Mindfulness-Based Cognitive Therapy Intervention to Treat Depression in Individuals With a Traumatic Brain Injury

This study has been completed.
Sponsor:
Collaborator:
Ontario Neurotrauma Foundation
Information provided by (Responsible Party):
Lakehead University
ClinicalTrials.gov Identifier:
NCT00745940
First received: September 2, 2008
Last updated: February 27, 2014
Last verified: February 2014

September 2, 2008
February 27, 2014
November 2009
May 2012   (final data collection date for primary outcome measure)
Beck Depression Inventory - II [ Time Frame: Baseline data were collected prior to the intervention and post-intervention data were collected 10 weeks later. ] [ Designated as safety issue: No ]
The Beck Depression Inventory (BDI-II) is a 21-question multiple-choice self-report inventory, one of the most widely used instruments for measuring the severity of depression. It assesses the intensity of depression into 4 categories ranging from minimal (scores from 0-13) to severe (scores from 29-63) (79). Each item is a list of four statements arranged in increasing severity about a particular symptom of depression. The depression criteria are consistent with those of the Diagnostic and Statistical Manual of Mental Health Disorders—Fourth Edition (DSM-IV). The cognitive-affective factor includes items concerning sadness, past failure, loss of pleasure, guilty feelings, punishment feelings, self-dislike, self-criticalness, suicidal thoughts or wishes, crying, agitation, loss of interest, worthlessness, and irritability. The somatic factor is comprised of loss of energy, changes in sleeping pattern, changes in appetite, concentration difficulty, and tiredness or fatigue.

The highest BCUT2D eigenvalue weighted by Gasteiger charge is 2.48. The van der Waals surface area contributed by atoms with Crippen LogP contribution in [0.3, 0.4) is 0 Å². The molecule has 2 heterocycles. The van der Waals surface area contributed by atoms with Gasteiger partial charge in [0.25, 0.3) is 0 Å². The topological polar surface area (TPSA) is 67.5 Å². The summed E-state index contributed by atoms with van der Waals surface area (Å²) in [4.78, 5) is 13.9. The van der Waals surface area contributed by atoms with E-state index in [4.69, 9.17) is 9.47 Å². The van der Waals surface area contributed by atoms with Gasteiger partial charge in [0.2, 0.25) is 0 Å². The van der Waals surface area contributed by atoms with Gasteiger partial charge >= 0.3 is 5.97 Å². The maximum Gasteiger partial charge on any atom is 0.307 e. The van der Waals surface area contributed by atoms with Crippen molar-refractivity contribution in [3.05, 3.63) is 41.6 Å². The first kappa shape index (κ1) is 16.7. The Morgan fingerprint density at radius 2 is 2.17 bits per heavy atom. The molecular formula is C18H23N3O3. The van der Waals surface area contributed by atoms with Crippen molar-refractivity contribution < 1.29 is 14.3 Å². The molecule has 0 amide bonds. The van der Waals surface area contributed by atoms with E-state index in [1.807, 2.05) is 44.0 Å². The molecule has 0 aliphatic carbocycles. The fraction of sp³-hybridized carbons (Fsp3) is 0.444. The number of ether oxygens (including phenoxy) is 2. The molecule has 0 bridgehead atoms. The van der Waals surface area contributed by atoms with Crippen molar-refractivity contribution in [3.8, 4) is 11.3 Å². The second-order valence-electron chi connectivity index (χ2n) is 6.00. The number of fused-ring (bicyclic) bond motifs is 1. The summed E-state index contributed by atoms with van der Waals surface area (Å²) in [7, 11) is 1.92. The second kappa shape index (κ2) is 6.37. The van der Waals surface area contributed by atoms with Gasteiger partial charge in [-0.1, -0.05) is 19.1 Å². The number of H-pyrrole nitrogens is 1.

Evidence of decreased depression symptoms as indicated by scores from a variety of scales (BDI-II, PHQ-9, HADS and SCL-90-R). [ Time Frame: End of treatment, 3-month follow-up ] [ Designated as safety issue: No ]
Complete list of historical versions of study NCT00745940 on ClinicalTrials.gov Archive Site
  • Patient Health Questionnaire (PHQ-9) [ Time Frame: Baseline data were collected prior to the intervention and post-intervention data were collected 10 weeks later. ] [ Designated as safety issue: No ]
    The PHQ-9 is a self-administered questionnaire based on the PRIME-MD diagnostic instrument for common mental disorders. Each of the 9 DSM-IV criteria is scored on a four point Likert scale ranging from "0" (not at all) to "3" (nearly every day) with higher scores indicative of greater depression symptoms. Scores range from a low of 0 to a high of 27.
  • Symptom Checklist-90 Revised (Depression Subscale) [ Time Frame: Baseline data were collected prior to the intervention and post-intervention data were collected 10 weeks later. ] [ Designated as safety issue: No ]
    The Symptom Checklist-90 Revised (SCL-90-R) is a 90 item self-report questionnaire designed to measure nine primary symptom dimensions: somatization, obsessive-compulsive, interpersonal sensitivity, depression, anxiety, hostility, phobic anxiety, paranoid ideation, and psychoticism from the last two weeks from the current point in time. A five point Likert scale is used ranging from "Not at All" to "Extremely" with higher scores indicative of greater symptoms. There are 13 questions in the depression subscale with scores ranging between 0 and 52. To help with interpretation of all SCL-90-R sub-scales, we transformed this sub-scale total score back to a score between 0 to 4 with higher scores indicating greater depression symptoms.